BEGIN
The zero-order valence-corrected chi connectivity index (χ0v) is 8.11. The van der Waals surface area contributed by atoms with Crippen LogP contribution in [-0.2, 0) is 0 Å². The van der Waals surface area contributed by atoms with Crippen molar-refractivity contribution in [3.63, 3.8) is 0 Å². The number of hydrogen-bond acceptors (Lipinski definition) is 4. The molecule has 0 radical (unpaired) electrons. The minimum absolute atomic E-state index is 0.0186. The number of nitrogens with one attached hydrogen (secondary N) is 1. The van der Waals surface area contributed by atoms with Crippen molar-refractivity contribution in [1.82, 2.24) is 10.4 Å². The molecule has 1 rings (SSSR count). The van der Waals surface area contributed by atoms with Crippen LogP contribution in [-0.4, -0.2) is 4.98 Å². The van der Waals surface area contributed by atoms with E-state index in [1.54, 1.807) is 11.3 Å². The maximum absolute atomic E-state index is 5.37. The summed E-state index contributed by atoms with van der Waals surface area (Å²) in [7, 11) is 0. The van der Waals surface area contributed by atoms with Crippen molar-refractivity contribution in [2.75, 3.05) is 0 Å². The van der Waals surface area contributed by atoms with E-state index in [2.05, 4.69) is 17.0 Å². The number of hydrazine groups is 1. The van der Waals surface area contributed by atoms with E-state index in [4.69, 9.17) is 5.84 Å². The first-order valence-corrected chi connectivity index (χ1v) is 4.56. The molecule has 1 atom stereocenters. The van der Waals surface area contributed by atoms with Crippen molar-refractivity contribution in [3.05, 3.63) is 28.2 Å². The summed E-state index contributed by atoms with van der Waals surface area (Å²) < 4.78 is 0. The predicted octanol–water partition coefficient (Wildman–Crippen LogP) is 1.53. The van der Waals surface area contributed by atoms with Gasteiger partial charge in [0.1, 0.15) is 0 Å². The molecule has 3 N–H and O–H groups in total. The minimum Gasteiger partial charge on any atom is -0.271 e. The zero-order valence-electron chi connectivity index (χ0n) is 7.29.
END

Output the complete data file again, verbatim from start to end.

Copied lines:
The zero-order valence-corrected chi connectivity index (χ0v) is 8.11. The van der Waals surface area contributed by atoms with Crippen LogP contribution in [-0.2, 0) is 0 Å². The van der Waals surface area contributed by atoms with Crippen molar-refractivity contribution in [3.63, 3.8) is 0 Å². The number of hydrogen-bond acceptors (Lipinski definition) is 4. The molecule has 0 radical (unpaired) electrons. The minimum absolute atomic E-state index is 0.0186. The number of nitrogens with one attached hydrogen (secondary N) is 1. The van der Waals surface area contributed by atoms with Crippen molar-refractivity contribution in [1.82, 2.24) is 10.4 Å². The molecule has 1 rings (SSSR count). The van der Waals surface area contributed by atoms with Crippen LogP contribution in [-0.4, -0.2) is 4.98 Å². The van der Waals surface area contributed by atoms with E-state index in [1.54, 1.807) is 11.3 Å². The maximum absolute atomic E-state index is 5.37. The summed E-state index contributed by atoms with van der Waals surface area (Å²) in [7, 11) is 0. The van der Waals surface area contributed by atoms with Crippen molar-refractivity contribution in [2.75, 3.05) is 0 Å². The van der Waals surface area contributed by atoms with E-state index in [2.05, 4.69) is 17.0 Å². The number of hydrazine groups is 1. The van der Waals surface area contributed by atoms with E-state index in [4.69, 9.17) is 5.84 Å². The first-order valence-corrected chi connectivity index (χ1v) is 4.56. The molecule has 1 atom stereocenters. The van der Waals surface area contributed by atoms with Crippen molar-refractivity contribution in [3.05, 3.63) is 28.2 Å². The summed E-state index contributed by atoms with van der Waals surface area (Å²) < 4.78 is 0. The predicted octanol–water partition coefficient (Wildman–Crippen LogP) is 1.53. The van der Waals surface area contributed by atoms with Gasteiger partial charge in [0.1, 0.15) is 0 Å². The molecule has 3 N–H and O–H groups in total. The minimum Gasteiger partial charge on any atom is -0.271 e. The zero-order valence-electron chi connectivity index (χ0n) is 7.29.